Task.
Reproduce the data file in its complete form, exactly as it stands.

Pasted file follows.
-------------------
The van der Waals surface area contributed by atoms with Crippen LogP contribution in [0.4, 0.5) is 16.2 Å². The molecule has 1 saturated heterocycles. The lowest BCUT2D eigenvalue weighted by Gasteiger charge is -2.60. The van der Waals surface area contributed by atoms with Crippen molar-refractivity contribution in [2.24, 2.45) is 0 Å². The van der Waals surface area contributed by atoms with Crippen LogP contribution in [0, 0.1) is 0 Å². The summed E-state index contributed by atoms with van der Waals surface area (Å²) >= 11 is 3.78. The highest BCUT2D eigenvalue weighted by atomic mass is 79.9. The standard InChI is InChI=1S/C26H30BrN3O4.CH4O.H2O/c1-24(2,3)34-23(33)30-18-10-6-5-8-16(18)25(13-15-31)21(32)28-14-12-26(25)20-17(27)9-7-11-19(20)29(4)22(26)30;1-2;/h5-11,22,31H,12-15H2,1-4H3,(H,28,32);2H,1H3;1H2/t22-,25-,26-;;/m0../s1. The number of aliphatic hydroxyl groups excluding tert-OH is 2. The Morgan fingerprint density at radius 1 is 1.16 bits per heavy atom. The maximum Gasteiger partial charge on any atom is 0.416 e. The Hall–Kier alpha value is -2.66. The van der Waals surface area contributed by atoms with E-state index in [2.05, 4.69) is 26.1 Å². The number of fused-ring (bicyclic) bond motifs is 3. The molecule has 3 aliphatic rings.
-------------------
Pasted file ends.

The van der Waals surface area contributed by atoms with Crippen LogP contribution in [0.4, 0.5) is 16.2 Å². The molecule has 1 saturated heterocycles. The lowest BCUT2D eigenvalue weighted by Gasteiger charge is -2.60. The van der Waals surface area contributed by atoms with Crippen molar-refractivity contribution in [2.24, 2.45) is 0 Å². The van der Waals surface area contributed by atoms with Crippen LogP contribution in [0, 0.1) is 0 Å². The summed E-state index contributed by atoms with van der Waals surface area (Å²) >= 11 is 3.78. The highest BCUT2D eigenvalue weighted by atomic mass is 79.9. The standard InChI is InChI=1S/C26H30BrN3O4.CH4O.H2O/c1-24(2,3)34-23(33)30-18-10-6-5-8-16(18)25(13-15-31)21(32)28-14-12-26(25)20-17(27)9-7-11-19(20)29(4)22(26)30;1-2;/h5-11,22,31H,12-15H2,1-4H3,(H,28,32);2H,1H3;1H2/t22-,25-,26-;;/m0../s1. The number of aliphatic hydroxyl groups excluding tert-OH is 2. The Morgan fingerprint density at radius 1 is 1.16 bits per heavy atom. The maximum Gasteiger partial charge on any atom is 0.416 e. The Hall–Kier alpha value is -2.66. The van der Waals surface area contributed by atoms with E-state index in [2.05, 4.69) is 26.1 Å². The number of fused-ring (bicyclic) bond motifs is 3. The molecule has 3 aliphatic rings.